Top Farm-to-Table Hotel Restaurants

From house-hived honey to freshly foraged mushrooms, ingredients at these sustainable operations don’t travel far to the table.

Angavallen, Vellinge, Sweden

At Angavallen, located in southern Sweden, owner Rolf Axel Nordström allows heritage-breed pigs, chickens, cows and sheep to roam freely year-round over the farmland and hotel grounds. “It’s organic farming the way it’s been done for 70 years,” says Nordström, emphasizing that only regional farm stock, like his gray-and-black-spotted pigs and Swedish forest sheep, could thrive on his regimen of sustainable nonintervention. (Every August, for example, he lets the pigs into his fields to clean up the weeds.) Meanwhile, more than 20 full-time employees keep the farm running, which, with 130 sows, 200 sheep and 130 cows, produces more than enough stock for the seasonal tasting menus. One fall specialty is blood pudding, made to celebrate the traditional Swedish holiday of St. Martin’s Eve on November 10; other delicacies include veal, lamb, sausage, housemade cheeses, foraged mushrooms and eight varieties of mustard made from seeds grown on the property. Rooms, from $121; Norra Håslövs Byväg; 46-40/423-250; angavallen.se.

Number One, The Balmoral Hotel, Edinburgh, Scotland

Number One, the Michelin-starred restaurant at the Balmoral Hotel, serves fresh Scottish produce all year but delves into the farm-to-table trend via old-fashioned foraging. Executive chef Jeff Bland and foraging expert Andy Fraser bring hotel guests to their favorite spots in the surrounding countryside to root around for wild Scottish girolle mushrooms, carrageen moss, pea flowers and elderberries. Bland then cooks an alfresco meal, pairing the gathered herbs and vegetables with locally sourced game. Number One’s seasonal menu varies, but autumn outings bring rose hips, hawthorn and blackthorn berries and plenty of mushrooms for the restaurant’s ratatouilles. Rooms, from $240; 1 Princes St.; 44-131/556-2414; thebalmoralhotel.com.

Capitol Grille, The Hermitage Hotel, Nashville, Tennessee

Nashville’s Capitol Grille in the Hermitage Hotel serves a seasonal menu supplied by its own grounds, the 66-acre farm at Glen Leven, which includes a biodynamic heirloom garden and a herd of heritage cattle. Executive chef Tyler Brown has the help of a cheerful volunteer staff, and about 80 percent of the harvest heads to his kitchen for immediate use or, as in the case of a bumper crop of green cherry tomatoes, pickling. Fall marked the first honey collection from the farm’s beehives, while a cattle herd that has tripled in size since February caused a stir by escaping their pasture and consuming seedlings for the planned fruit orchard. “It’s a steep learning curve,” Brown says of his farming exploits.Rooms, from $279; 231 Sixth Ave. N.; 615-244-3121;thehermitagehotel.com.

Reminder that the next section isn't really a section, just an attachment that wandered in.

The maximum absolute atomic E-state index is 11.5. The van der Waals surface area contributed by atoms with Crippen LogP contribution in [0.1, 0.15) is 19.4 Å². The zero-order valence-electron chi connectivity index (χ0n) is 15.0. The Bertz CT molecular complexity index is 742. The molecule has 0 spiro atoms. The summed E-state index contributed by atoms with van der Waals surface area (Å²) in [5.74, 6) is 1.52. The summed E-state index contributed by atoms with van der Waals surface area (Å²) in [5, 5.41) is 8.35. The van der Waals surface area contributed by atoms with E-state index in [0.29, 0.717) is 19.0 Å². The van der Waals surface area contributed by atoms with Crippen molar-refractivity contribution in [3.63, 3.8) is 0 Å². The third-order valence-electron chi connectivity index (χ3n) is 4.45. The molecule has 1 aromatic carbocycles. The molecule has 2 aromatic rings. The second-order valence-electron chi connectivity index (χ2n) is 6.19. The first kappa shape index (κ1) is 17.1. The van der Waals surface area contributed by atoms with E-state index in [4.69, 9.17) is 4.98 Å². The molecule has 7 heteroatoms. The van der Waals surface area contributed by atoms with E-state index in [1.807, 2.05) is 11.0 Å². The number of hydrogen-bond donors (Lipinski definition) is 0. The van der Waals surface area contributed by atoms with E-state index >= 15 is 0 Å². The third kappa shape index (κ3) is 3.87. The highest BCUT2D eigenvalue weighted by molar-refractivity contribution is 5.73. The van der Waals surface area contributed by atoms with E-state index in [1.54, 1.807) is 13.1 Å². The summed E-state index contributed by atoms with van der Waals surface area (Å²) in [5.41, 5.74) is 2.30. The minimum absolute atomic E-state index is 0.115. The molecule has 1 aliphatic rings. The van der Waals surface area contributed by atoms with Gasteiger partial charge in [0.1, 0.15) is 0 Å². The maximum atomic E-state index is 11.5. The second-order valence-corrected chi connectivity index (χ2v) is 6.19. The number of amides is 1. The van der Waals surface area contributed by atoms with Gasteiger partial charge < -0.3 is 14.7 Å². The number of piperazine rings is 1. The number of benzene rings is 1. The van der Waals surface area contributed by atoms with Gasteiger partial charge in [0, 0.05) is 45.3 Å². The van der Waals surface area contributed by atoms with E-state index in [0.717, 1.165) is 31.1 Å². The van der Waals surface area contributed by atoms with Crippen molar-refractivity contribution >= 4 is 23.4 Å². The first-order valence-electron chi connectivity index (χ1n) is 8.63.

Yi Feng Court and Essence, Fairmont Yangcheng Lake, Kunshan, China

Seventy percent of the produce at Fairmont Yangcheng Lake comes from Yue Feng Organic Farm, a 200-acre spread of organic orchards and gardens situated along the edge of the surrounding protected body of water. A 30-member staff cultivates greens, squash, tomatoes, herbs, guava, loquat and citrus fruit for use in the hotel’s two restaurants, Yi Feng Court and Essence. Bi Luo Chun green tea, a Suzhou region specialty, grows among hives of wild local bees, which produce up to 90 pounds of honey a day—enough to satisfy afternoon tea service and the pastry chef. November welcomes guests from all over Asia eager to sample hairy crabs from the lake. The local delicacy, prized for its roe, is served steamed and dipped in dark vinegar. Rooms, from $141; 3668 W. Ma’anshan Rd.; 86-512/5780-0888; fairmont.com/yangcheng-lake-kunshan.

Gibb’s Farm, Karatu, Tanzania

Sprawling over 75 acres on the slopes of Tanzania’s Ngorongoro Crater, Gibb’s Farm sits on an 80-year-old coffee plantation and has three decades of experience producing organic fruit, vegetables, coffee and meat. In its nose-to-tail system, 90 percent of kitchen ingredients come from the farm, and scraps are either composted or fed to the pigs, which in turn become salami and bacon in the smokehouse. More than 20 active beehives provide fresh honey and pollinate the heritage gardens, while six dairy cows produce enough milk for the cheese, butter, yogurt and ice cream enjoyed by guests. Chef Lisa Campbell’s “pick, clean and serve” approach centers on fresh, seasonal ingredients and relies on a team of 16 farmers and vegetable gardeners to harvest produce and tend the animals. The farm bustles all year, yielding 11,000 pounds of coffee between May and December and roasting the beans each morning for cups of joe in the dining room. Rooms, from $535; 757-428-1166;gibbsfarm.net.

Trellis, The Heathman Hotel, Kirkland, Washington